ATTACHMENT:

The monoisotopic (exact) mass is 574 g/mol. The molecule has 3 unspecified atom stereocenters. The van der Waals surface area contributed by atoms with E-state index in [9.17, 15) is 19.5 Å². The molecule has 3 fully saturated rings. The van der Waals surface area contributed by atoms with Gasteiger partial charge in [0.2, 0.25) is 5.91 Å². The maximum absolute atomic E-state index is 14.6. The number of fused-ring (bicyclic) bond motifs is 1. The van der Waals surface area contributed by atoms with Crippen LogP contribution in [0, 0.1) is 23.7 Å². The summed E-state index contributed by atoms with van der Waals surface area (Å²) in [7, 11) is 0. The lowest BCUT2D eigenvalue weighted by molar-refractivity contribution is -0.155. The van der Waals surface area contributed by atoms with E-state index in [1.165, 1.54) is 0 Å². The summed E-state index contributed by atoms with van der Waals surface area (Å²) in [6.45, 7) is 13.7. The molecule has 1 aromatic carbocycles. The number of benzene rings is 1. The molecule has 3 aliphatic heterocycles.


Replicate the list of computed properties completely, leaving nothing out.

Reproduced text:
The monoisotopic (exact) mass is 574 g/mol. The molecule has 3 unspecified atom stereocenters. The van der Waals surface area contributed by atoms with E-state index in [9.17, 15) is 19.5 Å². The molecule has 3 fully saturated rings. The van der Waals surface area contributed by atoms with Gasteiger partial charge in [0.2, 0.25) is 5.91 Å². The maximum absolute atomic E-state index is 14.6. The number of fused-ring (bicyclic) bond motifs is 1. The van der Waals surface area contributed by atoms with Crippen LogP contribution in [0, 0.1) is 23.7 Å². The summed E-state index contributed by atoms with van der Waals surface area (Å²) in [7, 11) is 0. The lowest BCUT2D eigenvalue weighted by molar-refractivity contribution is -0.155. The van der Waals surface area contributed by atoms with E-state index in [1.165, 1.54) is 0 Å². The summed E-state index contributed by atoms with van der Waals surface area (Å²) in [6.45, 7) is 13.7. The molecule has 1 aromatic carbocycles. The number of benzene rings is 1. The molecule has 3 aliphatic heterocycles.